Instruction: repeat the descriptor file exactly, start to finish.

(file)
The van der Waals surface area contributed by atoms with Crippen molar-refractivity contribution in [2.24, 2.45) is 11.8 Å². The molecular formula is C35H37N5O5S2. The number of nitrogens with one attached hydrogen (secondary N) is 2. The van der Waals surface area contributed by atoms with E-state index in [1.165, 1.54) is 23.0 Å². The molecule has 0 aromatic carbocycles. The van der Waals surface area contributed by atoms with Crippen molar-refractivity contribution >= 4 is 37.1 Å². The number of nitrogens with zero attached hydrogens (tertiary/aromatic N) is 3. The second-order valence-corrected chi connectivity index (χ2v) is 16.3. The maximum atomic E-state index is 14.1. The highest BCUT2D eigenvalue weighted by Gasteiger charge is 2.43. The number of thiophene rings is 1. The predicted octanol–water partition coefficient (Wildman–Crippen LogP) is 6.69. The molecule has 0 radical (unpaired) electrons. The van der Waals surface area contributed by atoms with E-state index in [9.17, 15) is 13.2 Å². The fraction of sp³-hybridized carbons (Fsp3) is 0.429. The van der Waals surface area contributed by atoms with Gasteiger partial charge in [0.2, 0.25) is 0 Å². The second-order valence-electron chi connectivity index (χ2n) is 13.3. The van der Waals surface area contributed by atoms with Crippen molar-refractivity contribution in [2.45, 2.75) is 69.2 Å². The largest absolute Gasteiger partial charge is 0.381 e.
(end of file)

The van der Waals surface area contributed by atoms with Crippen molar-refractivity contribution in [2.24, 2.45) is 11.8 Å². The molecular formula is C35H37N5O5S2. The number of nitrogens with one attached hydrogen (secondary N) is 2. The van der Waals surface area contributed by atoms with E-state index in [1.165, 1.54) is 23.0 Å². The molecule has 0 aromatic carbocycles. The van der Waals surface area contributed by atoms with Crippen molar-refractivity contribution >= 4 is 37.1 Å². The number of nitrogens with zero attached hydrogens (tertiary/aromatic N) is 3. The second-order valence-corrected chi connectivity index (χ2v) is 16.3. The maximum atomic E-state index is 14.1. The highest BCUT2D eigenvalue weighted by Gasteiger charge is 2.43. The number of thiophene rings is 1. The predicted octanol–water partition coefficient (Wildman–Crippen LogP) is 6.69. The molecule has 0 radical (unpaired) electrons. The van der Waals surface area contributed by atoms with E-state index in [9.17, 15) is 13.2 Å². The fraction of sp³-hybridized carbons (Fsp3) is 0.429. The van der Waals surface area contributed by atoms with Gasteiger partial charge in [0.2, 0.25) is 0 Å². The second-order valence-electron chi connectivity index (χ2n) is 13.3. The van der Waals surface area contributed by atoms with Crippen molar-refractivity contribution in [2.45, 2.75) is 69.2 Å². The largest absolute Gasteiger partial charge is 0.381 e.